There are three other possibilities: 1) American tank gunners need better marksmanship training, because very few of those 300 actually hit the car. 2) It wasn’t a .50 cal, and was a regular 7.62mm machine gun – in that case, 300 bullets would still have a great chance of killing everyone inside, but (some) parts of the car might’ve survived. 3) The reporter is lying to turn this into a PR nightmare for the American army.
I’ll leave it up to you to decide which one is more likely.
Ed, one of Roger’s commenters, asks,
The dead Italian intelligence agent, from some reports, had been shot in the *temple* and in an autopsy the bullet was extracted from his *head*. Frankly I find this hard to credit so it might just be someone pulling this out of his ass. Because if anybody shot at the car it would be with .50 cal machineguns. And a .50 bullet to the head, wouldn’t leave anything behind. So there would be nothing to extract.
Frankly there are just too many unanswered questions about this.
a. What caliber was the bullet that killed the intelligence agent?
b. Is it a caliber that is used by American forces?
c. Who were the other passengers and who was the driver? Was the driver new to Iraq?
Barcepundit (in Spanish) posts that Sgrena’s boyfriend was told by her that she had picked up a fistful of empty bullet casings from the seat of the car. Barcepundit points out bullet casings fall where the gun has been fired from, not where the bullets have been fired to.
Dan Dragna, however, offers a much simpler, and entirely likely, explanation,
So the Italian government tried to pull off its daring war-zone “rescue” in operational secrecy, and the results have been, er, mixed. And now Berlusconi is desperately trying to cover his formidable behind by pointing fingers everywhere but in the direction of his own inept intelligence services. (Don’t look for any mea culpas coming from that direction anytime soon.)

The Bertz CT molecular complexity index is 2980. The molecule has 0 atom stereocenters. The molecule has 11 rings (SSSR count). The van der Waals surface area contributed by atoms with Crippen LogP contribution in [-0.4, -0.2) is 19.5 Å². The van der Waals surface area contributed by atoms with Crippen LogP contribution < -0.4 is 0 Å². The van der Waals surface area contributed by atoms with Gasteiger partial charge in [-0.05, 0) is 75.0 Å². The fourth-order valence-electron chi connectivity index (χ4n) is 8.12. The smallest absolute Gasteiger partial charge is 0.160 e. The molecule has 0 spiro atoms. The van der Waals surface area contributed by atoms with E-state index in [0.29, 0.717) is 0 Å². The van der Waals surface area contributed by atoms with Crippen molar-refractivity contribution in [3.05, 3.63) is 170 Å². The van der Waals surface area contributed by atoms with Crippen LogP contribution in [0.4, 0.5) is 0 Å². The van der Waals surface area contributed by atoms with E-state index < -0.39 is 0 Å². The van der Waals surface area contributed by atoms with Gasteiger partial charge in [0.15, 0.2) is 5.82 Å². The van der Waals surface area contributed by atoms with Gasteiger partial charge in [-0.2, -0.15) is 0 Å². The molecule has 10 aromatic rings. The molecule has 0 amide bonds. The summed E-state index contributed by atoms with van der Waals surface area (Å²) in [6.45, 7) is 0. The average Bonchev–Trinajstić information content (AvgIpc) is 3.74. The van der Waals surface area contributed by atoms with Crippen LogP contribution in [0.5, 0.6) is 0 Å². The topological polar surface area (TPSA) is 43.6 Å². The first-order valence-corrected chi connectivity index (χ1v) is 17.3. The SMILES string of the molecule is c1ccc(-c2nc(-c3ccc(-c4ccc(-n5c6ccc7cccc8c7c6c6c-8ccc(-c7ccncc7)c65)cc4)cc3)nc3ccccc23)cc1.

Korla Pundit points out that the intelligence agent, Nicola Calipari,
was the same person who “freed” Simona Torretta and another Italian woman under similarly mysterious circumstances last year.
You remember: these were the two “aid workers” (aka human shields) who ran the pro-Saddam anti-sanctions NGO, A Bridge to Baghdad, who were also “kidnapped” under fishy and shadowy circumstances. And when they were released to Calipari, also allegedly for a million dollars ransom, they also praised their “captors,” justified terrorism, and condemned the U.S. and the Italian government that went along with it.
In the middle of all these questions and theories, Ms Sgrena’s being a little fluid with the details: First Sgrena said, her group had been fired on by an American patrol and not at a checkpoint. Now Sgrena claims “we on our way to the airport when the tanks started to strike against.
How many tanks, Giuliana?
Instead of telling us My Truth, how about telling the truth, for a start?
LGF, Michelle Malkin, and others are posting on this. Nicola Calipari’s state funeral (France2 video) was attended by thousands and was broadcast live on TV. Expect to hear a lot more on this story because of its propaganda value. As Enzo Reale points out, “in their parallel reality, the kidnappers “warn” and “worry”, while the Americans “kill” and “override”. It’s always the same equation, “resistance” good, Americans bad”.
Update More at Baldilocks. TigerHawk has strong words about the ransom. Friends sent links to Blithering Bunny, Cox and Forkum, The Moderate Voice, and Small Wars Journal. Many thanks to the people who sent the links.
Not related to the subject of the post: For some reason I can receive and read emails but can’t answer them. My apologies.